Dear friends,

A map below for a quick recap.  My last story was about Port Lockroy, with its museum, post office and penguins. That same afternoon we steamed south-west along the coast of the peninsula and through the Lemaire Channel. Both Sarah and I stayed up on the front deck for several hours as we approached the channel and for the duration of the traverse, although most others only ventured out for the last little stretch. It was so beautiful, with a few patches of blue sky showing through, beautiful reflections in the still water and, of course, some penguins.

Lemaire Channel is a strait off the Antarctic Peninsula, between Kiev Peninsula in the mainland’s Graham Land and Booth Island. Nicknamed “Kodak Gap” by some, it is one of the top tourist destinations in Antarctica; steep cliffs hem in the iceberg-filled passage, which is 11 km long and just 1,600 metres wide at its narrowest point.

It was first seen by the German expedition of 1873-74, but not traversed until December 1898, when the ‘Belgica’ of the Belgian Antarctic Expedition passed through. Expedition leader, Adrien de Gerlache named it for Charles Lemaire (1863-1925), a Belgian explorer of the Congo.

Travelling down the west coast of the Antarctic Peninsula looking across to the snow-covered mountains.

Just right over the bow in front of us, another whale tail as a humpback dived. 

A patch of blue sky as we approach the Lemaire Channel, the sun illuminating some snowy mountainsides.

A blue ellipse right over the channel. 

Icebergs to the left of us, many more against the shore of the peninsula. 

Lovely cloud formations and reflections as we come closer, 

The twin peaks on our port side as we enter the channel.

Warmly clad for our 4-hour stint on deck as we sail through this spectacular channel.

Mountains to the left of us, mountains to the right as we enter the channel.

No big icebergs blocking the way, only sea ice and small bergs, so we are safe to continue.

We are not the only ones going through the channel today, these penguins are travelling too.

Seems a few have abandoned ship – too slow maybe.

Clearly must faster to swim, this little group keeping pace with our ship.

Many more of the passengers out on deck now to marvel at the scenery. 

A gap in the floating ices allows for a beautifully reflected mountain in the still waters.

Three small icebergs float over a beautiful reflection, turning the world up-side-down. 

Almost at the end of the channel and the thick slabs of glacier ice descend into the sea.

The deeply striated and cracked ice on the tip of Booth Island at the end of the channel.

Later in the evening, we took a zodiac tour through the ‘iceberg garden’, sometimes called the ‘Iceberg Graveyard’, where numerous and wonderfully shaped icebergs are caught, many of them having travelled many hundreds of miles from their original calving site, or cracked ice-floe, and now seemingly trapped by currents swirling through the channel and nearby bays.

An eerie light filtered through the clouds, was somehow even more impressive than had the scene been bathed in sunlight.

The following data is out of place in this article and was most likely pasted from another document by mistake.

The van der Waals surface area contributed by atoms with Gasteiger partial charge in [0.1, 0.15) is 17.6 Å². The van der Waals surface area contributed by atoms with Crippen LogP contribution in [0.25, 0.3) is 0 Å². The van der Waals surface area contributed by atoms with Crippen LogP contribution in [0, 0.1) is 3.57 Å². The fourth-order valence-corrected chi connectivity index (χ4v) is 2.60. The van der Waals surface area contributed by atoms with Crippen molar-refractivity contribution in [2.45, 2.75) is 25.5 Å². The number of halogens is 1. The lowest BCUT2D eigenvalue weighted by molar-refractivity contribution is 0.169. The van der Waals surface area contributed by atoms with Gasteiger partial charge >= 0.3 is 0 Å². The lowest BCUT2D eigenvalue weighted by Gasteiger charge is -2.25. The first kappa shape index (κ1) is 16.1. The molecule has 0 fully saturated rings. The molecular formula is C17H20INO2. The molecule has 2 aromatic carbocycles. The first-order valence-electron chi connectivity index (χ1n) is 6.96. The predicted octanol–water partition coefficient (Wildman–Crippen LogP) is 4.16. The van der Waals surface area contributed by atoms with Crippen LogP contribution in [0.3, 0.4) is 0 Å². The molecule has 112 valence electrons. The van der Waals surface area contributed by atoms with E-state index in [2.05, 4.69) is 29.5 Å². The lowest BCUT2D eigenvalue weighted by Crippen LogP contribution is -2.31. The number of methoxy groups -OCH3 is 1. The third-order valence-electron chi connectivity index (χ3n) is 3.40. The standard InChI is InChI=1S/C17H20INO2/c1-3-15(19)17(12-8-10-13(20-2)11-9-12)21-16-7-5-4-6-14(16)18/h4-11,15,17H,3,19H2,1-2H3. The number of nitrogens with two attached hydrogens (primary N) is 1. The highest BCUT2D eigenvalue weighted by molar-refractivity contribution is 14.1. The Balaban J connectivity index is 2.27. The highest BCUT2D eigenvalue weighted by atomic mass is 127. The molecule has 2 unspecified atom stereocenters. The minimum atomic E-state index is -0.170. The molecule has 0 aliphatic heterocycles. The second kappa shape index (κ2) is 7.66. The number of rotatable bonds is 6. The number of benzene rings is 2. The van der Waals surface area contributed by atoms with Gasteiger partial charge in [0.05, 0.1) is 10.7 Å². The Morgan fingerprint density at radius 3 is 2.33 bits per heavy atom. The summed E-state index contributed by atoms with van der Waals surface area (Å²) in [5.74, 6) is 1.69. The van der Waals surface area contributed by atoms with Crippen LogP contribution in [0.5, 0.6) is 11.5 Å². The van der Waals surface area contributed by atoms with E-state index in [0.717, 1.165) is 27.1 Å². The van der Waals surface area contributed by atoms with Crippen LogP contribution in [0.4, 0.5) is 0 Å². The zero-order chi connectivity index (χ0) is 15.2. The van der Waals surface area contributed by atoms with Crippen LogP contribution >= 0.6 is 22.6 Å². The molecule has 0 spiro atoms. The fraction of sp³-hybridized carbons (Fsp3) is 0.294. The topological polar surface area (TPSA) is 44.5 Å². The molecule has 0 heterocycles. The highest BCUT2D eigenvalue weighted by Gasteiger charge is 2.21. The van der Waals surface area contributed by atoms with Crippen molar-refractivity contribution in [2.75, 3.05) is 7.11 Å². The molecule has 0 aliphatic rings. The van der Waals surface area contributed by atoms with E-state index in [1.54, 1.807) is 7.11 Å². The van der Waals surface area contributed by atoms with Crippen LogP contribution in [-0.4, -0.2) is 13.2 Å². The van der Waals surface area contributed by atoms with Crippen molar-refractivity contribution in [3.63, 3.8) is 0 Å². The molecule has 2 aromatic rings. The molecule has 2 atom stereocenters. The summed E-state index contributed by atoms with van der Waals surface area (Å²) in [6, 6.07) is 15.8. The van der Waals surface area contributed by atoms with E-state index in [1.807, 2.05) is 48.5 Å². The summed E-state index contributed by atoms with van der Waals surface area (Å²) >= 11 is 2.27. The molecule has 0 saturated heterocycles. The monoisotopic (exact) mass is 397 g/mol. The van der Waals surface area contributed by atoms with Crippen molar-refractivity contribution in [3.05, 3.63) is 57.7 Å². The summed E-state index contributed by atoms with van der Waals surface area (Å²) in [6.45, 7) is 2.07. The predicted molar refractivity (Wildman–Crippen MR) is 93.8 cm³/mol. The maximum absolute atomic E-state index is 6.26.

A leopard seal lies on a small berg.
The leopard seal also referred to as the sea leopard, is the second-largest species of seal in the Antarctic. Its only natural predator is the killer whale. Like their feline namesakes, leopard seals are fierce predators. They are the most formidable hunters of all the seals and the only ones that feed on warm-blooded prey, such as other seals. Leopard seals use their powerful jaws and long teeth to kill smaller seals, fish, and squid.

Watching and waiting.
These effective predators live in the frigid Antarctic and sub-Antarctic waters, where they also eat penguins. They often wait underwater near an ice shelf and snare the birds just as they enter the water after jumping off the ice. They may also come up beneath seabirds resting on the water surface and snatch them in their jaws.

The beautiful aqua of an iceberg and a spot of yellow from a zodiac group, add colour to this otherwise monochrome world.

Tiny balls dropping from the overhanging ice, make for a lovely detail along the shelf of this iceberg.

Rounded turrets and stripes of gravel, blue lines undercutting the bergs and adding colour.

Wonderful contrasting textures and muted colours of sky, ice and sea. 

Crab-eater seals recline on the snow atop an iceberg.

A two-tone seal stares out at us, but barely moves its head before become prone once more.

That evening, the icebergs were a feast for our eyes, as whichever way we turned there was another sculpted beauty – some very grand in scale with towering ridges and summits, others with carved lines, dimples and holes. These shown below, with no captions, are just a few of my favourites.

The sheer magnificence and wondrous beauty of ice.

And I will finish this blog with a panorama I took from the top deck of our ship, anchored for the night – a last look at the reflections and beauty of the landscape along the Lemaire Channel, so still and quiet

So that’s all for this blog, but as you can see, a photographer’s paradise, and you will understand how hard I found it to choose the best of the many I have, to give you but a glimpse of the magnificent Lemaire Channel and the iceberg Garden.

In the next blog, we celebrate crossing the Antarctic Circle, visit Red Rock Ridge and Stonington Island, become acquainted with Adelie penguins and enjoy an Antarctic bbq.

Until soon, best to you all,